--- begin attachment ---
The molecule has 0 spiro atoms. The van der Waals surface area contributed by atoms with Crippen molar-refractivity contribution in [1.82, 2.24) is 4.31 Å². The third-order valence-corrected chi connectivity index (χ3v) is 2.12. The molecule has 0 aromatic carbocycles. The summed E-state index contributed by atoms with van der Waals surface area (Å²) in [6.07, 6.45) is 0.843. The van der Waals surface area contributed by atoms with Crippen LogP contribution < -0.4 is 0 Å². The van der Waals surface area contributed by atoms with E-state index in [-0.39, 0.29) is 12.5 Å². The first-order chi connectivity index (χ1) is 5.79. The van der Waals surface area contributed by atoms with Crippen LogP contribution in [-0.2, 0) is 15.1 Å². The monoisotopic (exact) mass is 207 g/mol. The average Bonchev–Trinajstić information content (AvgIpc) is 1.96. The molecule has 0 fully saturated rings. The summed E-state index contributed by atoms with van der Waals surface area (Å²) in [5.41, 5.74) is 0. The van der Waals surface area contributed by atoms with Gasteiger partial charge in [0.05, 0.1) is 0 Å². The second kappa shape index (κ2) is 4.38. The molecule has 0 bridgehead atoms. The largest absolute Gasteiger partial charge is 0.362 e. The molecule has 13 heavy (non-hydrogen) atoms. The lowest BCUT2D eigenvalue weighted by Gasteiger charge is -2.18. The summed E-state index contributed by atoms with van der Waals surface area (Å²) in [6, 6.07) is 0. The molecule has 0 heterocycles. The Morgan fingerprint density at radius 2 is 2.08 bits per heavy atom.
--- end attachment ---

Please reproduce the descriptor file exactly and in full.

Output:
The molecule has 0 spiro atoms. The van der Waals surface area contributed by atoms with Crippen molar-refractivity contribution in [1.82, 2.24) is 4.31 Å². The third-order valence-corrected chi connectivity index (χ3v) is 2.12. The molecule has 0 aromatic carbocycles. The summed E-state index contributed by atoms with van der Waals surface area (Å²) in [6.07, 6.45) is 0.843. The van der Waals surface area contributed by atoms with Crippen LogP contribution < -0.4 is 0 Å². The van der Waals surface area contributed by atoms with E-state index in [-0.39, 0.29) is 12.5 Å². The first-order chi connectivity index (χ1) is 5.79. The van der Waals surface area contributed by atoms with Crippen LogP contribution in [-0.2, 0) is 15.1 Å². The monoisotopic (exact) mass is 207 g/mol. The average Bonchev–Trinajstić information content (AvgIpc) is 1.96. The molecule has 0 fully saturated rings. The summed E-state index contributed by atoms with van der Waals surface area (Å²) in [5.41, 5.74) is 0. The van der Waals surface area contributed by atoms with Gasteiger partial charge in [0.05, 0.1) is 0 Å². The second kappa shape index (κ2) is 4.38. The molecule has 0 bridgehead atoms. The largest absolute Gasteiger partial charge is 0.362 e. The molecule has 13 heavy (non-hydrogen) atoms. The lowest BCUT2D eigenvalue weighted by Gasteiger charge is -2.18. The summed E-state index contributed by atoms with van der Waals surface area (Å²) in [6, 6.07) is 0. The molecule has 0 heterocycles. The Morgan fingerprint density at radius 2 is 2.08 bits per heavy atom.